Poetry, jazz mingle at University event

Jessica Hampton

It was a jazz and poetry fusion endeavor that would have made Langston Hughes proud.
Friday evening two performers and a jazz quartet presented their depiction of Harlem Renaissance poet Langston Hughes’ previously unfinished work “Ask Your Mama: 12 Moods for Jazz” to a crowd of around 200 at the Ted Mann Concert Hall on the West Bank.
John Wright, Afro-American and African studies professor, and Dawn Renee Jones, a freelance director, writer and actor, read the poem alongside music performed by the Ron McCurdy Quartet. McCurdy is director of Jazz Studies at the University.
Two large screens behind the performers showed interchangeable images of paintings, drawings and photographs created or taken around the Harlem Renaissance period.
The multimedia event debuted in 1994 for the opening of the Frederick R. Weisman Art Museum.
Wright, Jones and the Ron McCurdy Quartet have since traveled around the country performing the piece for audiences in various cities such as Detroit and New Orleans. The group is hoping to take the project to Europe for jazz festivals this summer.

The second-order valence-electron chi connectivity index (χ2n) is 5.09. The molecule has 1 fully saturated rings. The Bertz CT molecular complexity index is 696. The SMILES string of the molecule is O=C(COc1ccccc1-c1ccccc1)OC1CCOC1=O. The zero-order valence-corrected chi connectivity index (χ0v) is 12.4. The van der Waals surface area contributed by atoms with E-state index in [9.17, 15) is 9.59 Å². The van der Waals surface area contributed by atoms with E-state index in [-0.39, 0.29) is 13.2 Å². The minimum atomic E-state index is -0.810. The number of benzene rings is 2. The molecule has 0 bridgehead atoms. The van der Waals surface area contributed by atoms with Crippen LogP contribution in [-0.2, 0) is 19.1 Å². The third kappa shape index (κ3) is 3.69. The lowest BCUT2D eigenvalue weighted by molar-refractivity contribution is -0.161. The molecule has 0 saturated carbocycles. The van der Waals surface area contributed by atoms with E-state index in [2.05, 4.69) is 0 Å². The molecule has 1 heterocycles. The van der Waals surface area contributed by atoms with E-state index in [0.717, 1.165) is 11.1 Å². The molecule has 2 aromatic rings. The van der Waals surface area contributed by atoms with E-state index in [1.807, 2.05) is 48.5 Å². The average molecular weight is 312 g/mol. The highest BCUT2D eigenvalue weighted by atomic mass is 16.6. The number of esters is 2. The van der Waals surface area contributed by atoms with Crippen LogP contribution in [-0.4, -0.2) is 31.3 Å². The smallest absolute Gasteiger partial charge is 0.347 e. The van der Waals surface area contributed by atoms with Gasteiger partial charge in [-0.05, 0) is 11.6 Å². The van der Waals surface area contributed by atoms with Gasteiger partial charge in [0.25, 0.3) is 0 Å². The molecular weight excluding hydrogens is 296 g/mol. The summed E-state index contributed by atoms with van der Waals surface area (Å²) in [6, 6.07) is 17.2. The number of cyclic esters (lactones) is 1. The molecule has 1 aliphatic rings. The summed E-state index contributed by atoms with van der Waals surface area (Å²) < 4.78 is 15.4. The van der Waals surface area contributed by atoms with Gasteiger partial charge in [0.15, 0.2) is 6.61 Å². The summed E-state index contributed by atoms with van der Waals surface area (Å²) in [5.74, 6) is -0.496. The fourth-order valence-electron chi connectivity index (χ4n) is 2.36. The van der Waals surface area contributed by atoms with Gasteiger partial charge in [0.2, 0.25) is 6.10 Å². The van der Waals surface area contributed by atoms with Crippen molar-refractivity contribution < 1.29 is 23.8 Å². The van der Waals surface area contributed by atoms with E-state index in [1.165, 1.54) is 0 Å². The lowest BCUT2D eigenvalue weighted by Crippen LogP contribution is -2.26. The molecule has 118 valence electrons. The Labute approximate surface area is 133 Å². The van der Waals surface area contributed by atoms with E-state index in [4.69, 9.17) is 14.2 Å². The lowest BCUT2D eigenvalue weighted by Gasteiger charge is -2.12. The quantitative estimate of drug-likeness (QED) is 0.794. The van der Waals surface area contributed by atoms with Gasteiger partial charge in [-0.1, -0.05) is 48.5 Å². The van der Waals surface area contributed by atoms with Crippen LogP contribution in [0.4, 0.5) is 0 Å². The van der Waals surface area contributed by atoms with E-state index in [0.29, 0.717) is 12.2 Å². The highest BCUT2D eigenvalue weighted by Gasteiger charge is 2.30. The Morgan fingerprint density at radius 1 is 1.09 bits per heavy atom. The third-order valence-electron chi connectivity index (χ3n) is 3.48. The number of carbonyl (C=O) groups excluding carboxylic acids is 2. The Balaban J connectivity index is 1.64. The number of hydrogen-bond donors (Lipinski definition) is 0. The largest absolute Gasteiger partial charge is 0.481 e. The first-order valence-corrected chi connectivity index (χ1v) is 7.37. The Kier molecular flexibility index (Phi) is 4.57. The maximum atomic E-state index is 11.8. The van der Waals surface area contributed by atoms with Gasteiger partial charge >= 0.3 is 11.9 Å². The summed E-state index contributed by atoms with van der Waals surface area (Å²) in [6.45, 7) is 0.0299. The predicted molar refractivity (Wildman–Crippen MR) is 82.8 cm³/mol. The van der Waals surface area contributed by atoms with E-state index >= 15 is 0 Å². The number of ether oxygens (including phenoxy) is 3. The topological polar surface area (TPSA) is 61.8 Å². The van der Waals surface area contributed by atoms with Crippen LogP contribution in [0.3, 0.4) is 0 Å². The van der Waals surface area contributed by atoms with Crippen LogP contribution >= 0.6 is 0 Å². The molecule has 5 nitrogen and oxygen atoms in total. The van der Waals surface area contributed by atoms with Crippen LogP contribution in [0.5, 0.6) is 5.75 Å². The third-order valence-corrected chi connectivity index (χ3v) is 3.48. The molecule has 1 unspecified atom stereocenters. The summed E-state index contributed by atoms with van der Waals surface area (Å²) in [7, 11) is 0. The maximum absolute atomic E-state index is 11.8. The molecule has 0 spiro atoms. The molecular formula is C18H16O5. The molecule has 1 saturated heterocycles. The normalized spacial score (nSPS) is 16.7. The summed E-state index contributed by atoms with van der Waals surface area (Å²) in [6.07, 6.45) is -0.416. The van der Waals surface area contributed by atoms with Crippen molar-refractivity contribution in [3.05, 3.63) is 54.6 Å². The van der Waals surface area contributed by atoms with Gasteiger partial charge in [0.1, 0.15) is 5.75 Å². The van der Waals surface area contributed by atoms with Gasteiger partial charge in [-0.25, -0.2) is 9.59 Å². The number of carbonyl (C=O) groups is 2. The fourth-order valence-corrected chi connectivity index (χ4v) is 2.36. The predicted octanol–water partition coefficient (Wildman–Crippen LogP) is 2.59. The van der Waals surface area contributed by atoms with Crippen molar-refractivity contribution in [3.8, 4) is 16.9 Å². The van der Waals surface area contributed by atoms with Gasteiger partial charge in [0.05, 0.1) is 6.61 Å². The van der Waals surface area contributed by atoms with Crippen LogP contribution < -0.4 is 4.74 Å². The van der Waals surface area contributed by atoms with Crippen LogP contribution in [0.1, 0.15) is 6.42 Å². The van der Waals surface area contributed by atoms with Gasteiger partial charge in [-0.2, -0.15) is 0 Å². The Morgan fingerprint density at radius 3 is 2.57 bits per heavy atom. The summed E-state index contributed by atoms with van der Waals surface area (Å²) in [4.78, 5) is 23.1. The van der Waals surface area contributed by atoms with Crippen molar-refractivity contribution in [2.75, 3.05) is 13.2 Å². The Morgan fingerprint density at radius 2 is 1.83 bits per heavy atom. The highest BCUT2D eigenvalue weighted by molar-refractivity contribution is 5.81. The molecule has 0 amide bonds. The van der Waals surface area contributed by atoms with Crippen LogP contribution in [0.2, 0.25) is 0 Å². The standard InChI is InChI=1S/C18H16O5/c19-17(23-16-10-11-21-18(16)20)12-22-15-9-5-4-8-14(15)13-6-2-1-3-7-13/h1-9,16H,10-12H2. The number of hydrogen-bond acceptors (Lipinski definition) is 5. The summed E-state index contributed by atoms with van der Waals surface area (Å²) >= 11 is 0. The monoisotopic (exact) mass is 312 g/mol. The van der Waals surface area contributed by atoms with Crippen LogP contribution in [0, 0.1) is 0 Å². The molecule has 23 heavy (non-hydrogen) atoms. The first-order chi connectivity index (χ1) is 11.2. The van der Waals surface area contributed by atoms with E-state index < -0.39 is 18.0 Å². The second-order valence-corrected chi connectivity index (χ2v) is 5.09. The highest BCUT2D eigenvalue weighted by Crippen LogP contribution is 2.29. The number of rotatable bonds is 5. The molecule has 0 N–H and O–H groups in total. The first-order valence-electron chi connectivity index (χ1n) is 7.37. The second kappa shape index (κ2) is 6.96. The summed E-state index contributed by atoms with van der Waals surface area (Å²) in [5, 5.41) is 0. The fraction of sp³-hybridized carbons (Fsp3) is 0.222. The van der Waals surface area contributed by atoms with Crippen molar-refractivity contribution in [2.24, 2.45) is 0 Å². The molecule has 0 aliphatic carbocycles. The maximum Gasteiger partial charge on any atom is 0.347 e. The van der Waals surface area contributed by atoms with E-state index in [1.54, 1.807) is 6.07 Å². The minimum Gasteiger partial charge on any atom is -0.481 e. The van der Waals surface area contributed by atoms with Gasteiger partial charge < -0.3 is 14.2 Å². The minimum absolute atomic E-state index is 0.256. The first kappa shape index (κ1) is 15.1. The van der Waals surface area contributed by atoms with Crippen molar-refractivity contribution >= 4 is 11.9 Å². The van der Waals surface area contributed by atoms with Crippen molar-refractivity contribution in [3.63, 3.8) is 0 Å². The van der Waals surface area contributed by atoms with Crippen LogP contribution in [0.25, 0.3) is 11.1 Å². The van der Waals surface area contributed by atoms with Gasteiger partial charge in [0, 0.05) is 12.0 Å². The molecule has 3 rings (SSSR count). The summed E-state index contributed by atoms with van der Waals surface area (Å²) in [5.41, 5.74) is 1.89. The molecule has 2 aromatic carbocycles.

“Everywhere we’ve done it we’ve had a great response,” McCurdy said.
Unlike many artists who do not receive critical acclaim until they have passed away, Hughes was recognized during his lifetime for his strong role in the Harlem Renaissance movement. Beginning in the 1920s, the Harlem Renaissance brought a strong current of African-American literature, art and music into popular culture.
“Ask Your Mama: 12 Moods for Jazz” is an 800-line poem that Hughes began writing in the early 1960s. His primary inspiration came from his participation in the Newport Jazz Festival in July 1960. Hughes’ aim was to collaborate with Charles Mingus for the musical accompaniment, but unfortunately Mingus died before the music was composed. The piece itself was to be a tribute to legendary jazz musician Louis Armstrong.
Working from cues written in the margin of the original text, McCurdy filled in the musical blanks with selections from John Coltrane, Cole Porter and Charlie Parker, as well as composing a few selections of his own.
“It’s never the same piece twice,” McCurdy said. “That’s what makes it jazz.”
“It is an opportunity to practice what we preach,” he said with a smile. “We do this because we want to.”
McCurdy explained that the group continues to put on this piece to expose audiences to the powerful “triangle” of poetry, music and visual images.
Hughes’ writing characteristically has a very musical quality, which lends itself easily to such collaborations.
“Jazz is getting from point A to point B by the most scenic route,” McCurdy said.